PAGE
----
I work in a Microsoft District -- which basically means that we rely heavily (but not solely) on Microsoft tools and platforms. My favorite one, besides the entire Office 365, is OneNote. With the onset of summer and our collaboration with curriculum we have started using OneNote, which is Microsoft's digital notebook. It does everything!!! There truly is not much it cannot do. And with Office 365, you can not only create a personal OneNote for your self, but there is a Staff Onenote and Class OneNote. See below for a breakdown of the features (including what you get from add ins, etc.
I mean seriously why would anyone NOT use OneNote??!
Well my apologies for not keeping up better with the site and the amazing tools I have discovered this year. Yes it is Leap Day, on the eve of March 1st before I am making a post in 2016. However in the spirit of the testing season, I want to spend this post looking at Go Formative. I was fortunate enough to be a part of the TechFAT team that presented at TCEA 2016 on some of the best formative assessment tools for the classroom. Formative allows anyone to turn a typical handout into an 'actual' interactive document that can be add to student learning through video examples, teacher notes, or simply the ability to submit answers electronically. Take a look at the video below.
So starting this school year, I have borrowed the concept of having a Tackky Thursday for edtech training on my campus. If you haven't Tackked lately, you should. It is an easy and effective way to communicate information, embed and share. Create a classroom blog with students or just allow the students to be creative. Use it to make newsletter for your class or school. Be as creative as you
Survival - the first week of school; that is what most teachers think as Friday if finally here! We survived the first week now we can settle in! In my district, we had to add to the mix password resets for grades 5-12. Necessary but seems to be at the worst possible, stressful time for most. Amid all the chaos of the week, I am reminded of needing to communicate more and #teachsmall . I am again encouraging our teachers to use Remind to communicate daily and often with students via text. Keeping with the teach small concept means it is the small things you do that matter most. Big learning can take place when the small pieces come together to foster a better relationship with your students and their parents. In this world of information, why not use it to your advantage and make it as easy as texting a reminder, a homework note, or words of praise and encouragement. I know I often want to write thank you letters and will eventually get around to possibly an email but sometimes a simple text goes a long way.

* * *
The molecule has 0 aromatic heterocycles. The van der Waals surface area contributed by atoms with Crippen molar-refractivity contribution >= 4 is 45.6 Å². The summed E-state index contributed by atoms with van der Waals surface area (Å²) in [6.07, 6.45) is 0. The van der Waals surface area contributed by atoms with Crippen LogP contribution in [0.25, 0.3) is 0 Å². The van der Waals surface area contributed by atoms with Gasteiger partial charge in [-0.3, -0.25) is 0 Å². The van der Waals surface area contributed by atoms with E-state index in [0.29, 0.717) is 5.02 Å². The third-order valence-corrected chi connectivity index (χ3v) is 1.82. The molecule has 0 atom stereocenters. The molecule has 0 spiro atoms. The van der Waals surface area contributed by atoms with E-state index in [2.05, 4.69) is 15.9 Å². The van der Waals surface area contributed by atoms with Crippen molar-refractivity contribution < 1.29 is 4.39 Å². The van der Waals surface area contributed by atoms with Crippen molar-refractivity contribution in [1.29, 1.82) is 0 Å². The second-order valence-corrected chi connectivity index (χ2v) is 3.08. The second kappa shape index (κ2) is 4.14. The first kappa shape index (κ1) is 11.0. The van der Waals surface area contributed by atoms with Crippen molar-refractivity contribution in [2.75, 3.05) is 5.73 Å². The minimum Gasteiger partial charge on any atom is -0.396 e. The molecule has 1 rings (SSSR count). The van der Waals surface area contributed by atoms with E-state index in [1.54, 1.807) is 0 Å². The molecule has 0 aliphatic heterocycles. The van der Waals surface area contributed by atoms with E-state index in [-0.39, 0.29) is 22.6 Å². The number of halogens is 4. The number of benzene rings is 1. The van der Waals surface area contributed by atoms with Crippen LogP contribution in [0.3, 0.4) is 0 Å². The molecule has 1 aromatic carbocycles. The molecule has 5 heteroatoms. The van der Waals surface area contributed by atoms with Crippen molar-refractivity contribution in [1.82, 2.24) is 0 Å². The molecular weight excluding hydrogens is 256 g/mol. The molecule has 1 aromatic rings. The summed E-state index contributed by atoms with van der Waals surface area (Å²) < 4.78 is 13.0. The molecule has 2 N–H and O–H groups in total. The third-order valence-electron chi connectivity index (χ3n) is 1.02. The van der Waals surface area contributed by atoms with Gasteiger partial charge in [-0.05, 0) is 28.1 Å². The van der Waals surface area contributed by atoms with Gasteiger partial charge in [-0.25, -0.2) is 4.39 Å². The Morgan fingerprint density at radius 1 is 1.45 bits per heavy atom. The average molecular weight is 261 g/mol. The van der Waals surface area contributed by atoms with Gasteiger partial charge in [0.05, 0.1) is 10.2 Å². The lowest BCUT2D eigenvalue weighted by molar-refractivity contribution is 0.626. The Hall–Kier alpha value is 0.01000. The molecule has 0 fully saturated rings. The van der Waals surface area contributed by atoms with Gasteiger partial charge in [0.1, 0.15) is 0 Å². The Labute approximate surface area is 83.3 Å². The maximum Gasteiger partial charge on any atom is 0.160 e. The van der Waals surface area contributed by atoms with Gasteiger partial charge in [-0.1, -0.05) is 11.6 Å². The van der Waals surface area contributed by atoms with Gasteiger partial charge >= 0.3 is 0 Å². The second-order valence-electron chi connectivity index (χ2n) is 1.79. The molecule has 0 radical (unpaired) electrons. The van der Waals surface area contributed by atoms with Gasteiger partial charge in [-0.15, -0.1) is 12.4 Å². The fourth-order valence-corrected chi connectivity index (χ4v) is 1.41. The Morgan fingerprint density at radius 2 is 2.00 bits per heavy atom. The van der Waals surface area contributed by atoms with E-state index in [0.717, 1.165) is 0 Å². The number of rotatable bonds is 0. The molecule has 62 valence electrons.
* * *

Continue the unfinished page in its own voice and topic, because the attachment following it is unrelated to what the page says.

Stumbled across this today as my co-worker and I were watching a Google Zombie challenge-- and it looks promising for easy sharing of URLs. ShoutKey was created by someone that wanted to quickly share a link to others collaborating in small groups rather than trying to get an email, or write out the long URL--ShoutKey gives you a QR code or a common word as a hyperlink to share with a set expiration time. Works pretty well. I could see the benefit of using it with students collaborating and needing to quickly share a cool find.
Last fall I had the pleasure of presenting and attending TCCA for the first time. If you are in the Houston area, this is an AMAZING and FREE edtech professional development. Not only were the sessions great, but there was an Apple academy, lunch was provided and they had giveaways! Did I mention it was free! A must do so please check out the flyer below and register now! It is a great time!! I plan on going (and hopefully presenting) again!
I work with teachers and students as an education technology specialist for middle school and serve as the TXDLA K-12 Board Member. My goal is to share innovative and useful information for other educators, as well as catalog my personal finds along the way!